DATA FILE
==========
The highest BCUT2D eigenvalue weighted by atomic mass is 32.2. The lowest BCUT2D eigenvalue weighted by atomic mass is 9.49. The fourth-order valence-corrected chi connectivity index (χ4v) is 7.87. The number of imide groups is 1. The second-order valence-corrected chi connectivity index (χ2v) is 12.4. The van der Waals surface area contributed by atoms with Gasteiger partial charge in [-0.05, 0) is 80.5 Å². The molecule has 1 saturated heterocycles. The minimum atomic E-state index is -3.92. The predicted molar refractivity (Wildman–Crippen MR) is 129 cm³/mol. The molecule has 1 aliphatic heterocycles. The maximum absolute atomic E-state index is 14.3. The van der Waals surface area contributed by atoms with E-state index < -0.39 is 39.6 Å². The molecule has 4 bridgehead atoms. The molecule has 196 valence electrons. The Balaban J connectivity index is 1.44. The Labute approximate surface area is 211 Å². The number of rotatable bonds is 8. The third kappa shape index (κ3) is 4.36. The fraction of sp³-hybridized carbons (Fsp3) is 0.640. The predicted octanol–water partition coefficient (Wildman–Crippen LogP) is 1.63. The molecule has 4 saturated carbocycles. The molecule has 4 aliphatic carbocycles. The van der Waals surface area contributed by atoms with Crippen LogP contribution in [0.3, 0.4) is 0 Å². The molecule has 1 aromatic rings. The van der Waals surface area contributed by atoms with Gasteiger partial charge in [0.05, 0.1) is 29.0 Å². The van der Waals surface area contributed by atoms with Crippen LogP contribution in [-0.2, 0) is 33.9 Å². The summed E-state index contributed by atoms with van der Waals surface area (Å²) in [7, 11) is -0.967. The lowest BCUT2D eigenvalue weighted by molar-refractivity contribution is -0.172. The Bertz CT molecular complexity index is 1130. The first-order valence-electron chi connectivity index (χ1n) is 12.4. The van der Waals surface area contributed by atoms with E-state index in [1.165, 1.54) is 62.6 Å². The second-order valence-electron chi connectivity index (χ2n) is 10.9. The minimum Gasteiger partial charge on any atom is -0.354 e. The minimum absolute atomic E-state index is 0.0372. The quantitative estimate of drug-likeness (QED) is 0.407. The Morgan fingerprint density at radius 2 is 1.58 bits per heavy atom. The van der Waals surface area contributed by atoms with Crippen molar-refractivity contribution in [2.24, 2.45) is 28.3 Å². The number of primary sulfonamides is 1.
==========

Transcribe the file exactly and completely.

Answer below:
The highest BCUT2D eigenvalue weighted by atomic mass is 32.2. The lowest BCUT2D eigenvalue weighted by atomic mass is 9.49. The fourth-order valence-corrected chi connectivity index (χ4v) is 7.87. The number of imide groups is 1. The second-order valence-corrected chi connectivity index (χ2v) is 12.4. The van der Waals surface area contributed by atoms with Gasteiger partial charge in [-0.05, 0) is 80.5 Å². The molecule has 1 saturated heterocycles. The minimum atomic E-state index is -3.92. The predicted molar refractivity (Wildman–Crippen MR) is 129 cm³/mol. The molecule has 1 aliphatic heterocycles. The maximum absolute atomic E-state index is 14.3. The van der Waals surface area contributed by atoms with E-state index < -0.39 is 39.6 Å². The molecule has 4 bridgehead atoms. The molecule has 196 valence electrons. The Balaban J connectivity index is 1.44. The Labute approximate surface area is 211 Å². The number of rotatable bonds is 8. The third kappa shape index (κ3) is 4.36. The fraction of sp³-hybridized carbons (Fsp3) is 0.640. The predicted octanol–water partition coefficient (Wildman–Crippen LogP) is 1.63. The molecule has 4 saturated carbocycles. The molecule has 4 aliphatic carbocycles. The van der Waals surface area contributed by atoms with Crippen LogP contribution in [0.3, 0.4) is 0 Å². The molecule has 1 aromatic rings. The van der Waals surface area contributed by atoms with Gasteiger partial charge in [0.05, 0.1) is 29.0 Å². The van der Waals surface area contributed by atoms with Crippen LogP contribution in [-0.2, 0) is 33.9 Å². The summed E-state index contributed by atoms with van der Waals surface area (Å²) in [7, 11) is -0.967. The lowest BCUT2D eigenvalue weighted by molar-refractivity contribution is -0.172. The Bertz CT molecular complexity index is 1130. The first-order valence-electron chi connectivity index (χ1n) is 12.4. The van der Waals surface area contributed by atoms with E-state index in [1.165, 1.54) is 62.6 Å². The second-order valence-electron chi connectivity index (χ2n) is 10.9. The minimum Gasteiger partial charge on any atom is -0.354 e. The minimum absolute atomic E-state index is 0.0372. The quantitative estimate of drug-likeness (QED) is 0.407. The Morgan fingerprint density at radius 2 is 1.58 bits per heavy atom. The van der Waals surface area contributed by atoms with Crippen molar-refractivity contribution in [2.24, 2.45) is 28.3 Å². The number of primary sulfonamides is 1.